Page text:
The Supreme Court in the appeal filed against the decision of the High Court of Punjab and Haryana, in the case of Raju v. State of Haryana, acquitted a rape accused after it was found that he was a juvenile at the time of the incident. The appeal is directed against the final judgement and order passed by the High Court of Punjab and Haryana in the Criminal Appeal no 1830- SB of 2003 by which High Court dismissed the appeal filed by the appellant challenging the judgement of conviction under section 376(2) (g) of Indian Penal code by the Additional Session Judge.
Facts Of The Case
The brief facts leading to the instant appeal are that an FIR was lodged against Raju and two other people for engaged in the rape of prosecutrix, who was aged fifteen years at the time of the incident. The three accused were convicted for the offence punishable under Section 376(2) (g) of Indian Penal Code and sentenced to 10 years of rigorous imprisonment and a
In his appeal before the Supreme Court, he produced some Certificates issued by schools, to claim that he was a juvenile. In the enquiry conducted by Registrar (Judicial) as per direction issued by the Court, it was found that his age was 16 years, 2 months and 2 days at the time of commission of the offence and that he was thus a juvenile at that time. The Court observed that “We do not have any doubt that the inquiry conducted by the Registrar (Judicial) upon the direction of this Court in the instant matter amounts to an inquiry conducted by this Court itself, and is conclusive proof of the age of the Appellant as provided in Rule 12(3) of the 2007 Rules. As the Appellant satisfies the requirement of Sections 2(k) and 2(l) of the 2000 Act, the said Act is applicable to him in full force in light of Section 7A and Section 20.”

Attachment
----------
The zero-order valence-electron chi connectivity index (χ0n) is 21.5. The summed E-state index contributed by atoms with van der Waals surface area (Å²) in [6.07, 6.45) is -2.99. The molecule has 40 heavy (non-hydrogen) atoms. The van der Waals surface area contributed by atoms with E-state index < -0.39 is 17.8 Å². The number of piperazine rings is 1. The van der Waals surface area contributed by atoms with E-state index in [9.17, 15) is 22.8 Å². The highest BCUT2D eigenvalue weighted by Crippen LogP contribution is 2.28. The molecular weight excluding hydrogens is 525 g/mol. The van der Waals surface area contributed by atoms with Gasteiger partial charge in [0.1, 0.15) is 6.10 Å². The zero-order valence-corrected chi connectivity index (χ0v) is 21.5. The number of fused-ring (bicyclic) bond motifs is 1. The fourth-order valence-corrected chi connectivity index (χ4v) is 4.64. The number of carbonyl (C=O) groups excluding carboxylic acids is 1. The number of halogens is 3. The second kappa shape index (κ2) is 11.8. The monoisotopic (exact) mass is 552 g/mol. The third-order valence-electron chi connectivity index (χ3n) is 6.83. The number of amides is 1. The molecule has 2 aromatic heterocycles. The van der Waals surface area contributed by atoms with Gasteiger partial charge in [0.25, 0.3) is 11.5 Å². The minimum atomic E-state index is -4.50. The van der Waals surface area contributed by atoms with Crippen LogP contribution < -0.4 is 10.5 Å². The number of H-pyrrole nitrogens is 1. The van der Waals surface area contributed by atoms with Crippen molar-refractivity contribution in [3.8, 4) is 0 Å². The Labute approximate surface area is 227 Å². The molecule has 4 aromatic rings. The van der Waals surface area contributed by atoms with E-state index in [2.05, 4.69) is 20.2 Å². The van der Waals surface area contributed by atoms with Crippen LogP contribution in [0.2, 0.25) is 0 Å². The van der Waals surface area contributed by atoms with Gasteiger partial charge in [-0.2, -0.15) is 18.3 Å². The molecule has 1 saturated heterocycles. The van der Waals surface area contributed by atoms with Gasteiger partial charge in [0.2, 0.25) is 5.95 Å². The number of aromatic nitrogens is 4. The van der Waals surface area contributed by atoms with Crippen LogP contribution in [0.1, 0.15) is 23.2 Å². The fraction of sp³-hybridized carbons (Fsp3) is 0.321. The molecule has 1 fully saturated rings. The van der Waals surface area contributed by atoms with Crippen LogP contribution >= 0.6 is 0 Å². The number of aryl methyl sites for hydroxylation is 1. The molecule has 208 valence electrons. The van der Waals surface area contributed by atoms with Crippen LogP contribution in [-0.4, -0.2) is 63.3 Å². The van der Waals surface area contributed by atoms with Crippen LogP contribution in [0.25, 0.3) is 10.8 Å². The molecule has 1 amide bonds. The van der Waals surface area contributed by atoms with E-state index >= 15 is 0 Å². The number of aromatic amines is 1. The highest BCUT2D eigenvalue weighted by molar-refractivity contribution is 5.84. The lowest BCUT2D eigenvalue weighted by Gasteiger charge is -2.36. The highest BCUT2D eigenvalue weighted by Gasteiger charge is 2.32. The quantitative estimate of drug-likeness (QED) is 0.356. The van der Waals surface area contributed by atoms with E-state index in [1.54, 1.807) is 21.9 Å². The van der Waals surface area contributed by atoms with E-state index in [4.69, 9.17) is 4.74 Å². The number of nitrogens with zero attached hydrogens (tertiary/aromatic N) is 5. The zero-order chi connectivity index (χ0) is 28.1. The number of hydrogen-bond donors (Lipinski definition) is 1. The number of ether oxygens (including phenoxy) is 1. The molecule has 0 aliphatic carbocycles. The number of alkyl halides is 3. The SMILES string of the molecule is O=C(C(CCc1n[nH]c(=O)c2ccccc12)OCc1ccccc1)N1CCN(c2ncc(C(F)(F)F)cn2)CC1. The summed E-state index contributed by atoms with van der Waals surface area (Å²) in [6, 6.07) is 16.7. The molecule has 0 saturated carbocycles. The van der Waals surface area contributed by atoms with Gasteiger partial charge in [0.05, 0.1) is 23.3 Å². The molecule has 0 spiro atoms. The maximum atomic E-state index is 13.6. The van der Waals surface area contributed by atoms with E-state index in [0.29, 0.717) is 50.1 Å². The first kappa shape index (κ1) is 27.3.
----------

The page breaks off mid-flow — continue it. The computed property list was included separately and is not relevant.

The bench comprising Justice NV Ramana, Justice Mohan M. Shantanagoudar, and Justice Indira Banerjee ordered his release, considering the fact that he already spent 6 years in jail. The maximum period for which a juvenile may be sent to a special home is only 3 years as per Section 15(1) (g) of the Juvenile Justice (Care and Protection of Children) Act, 2000.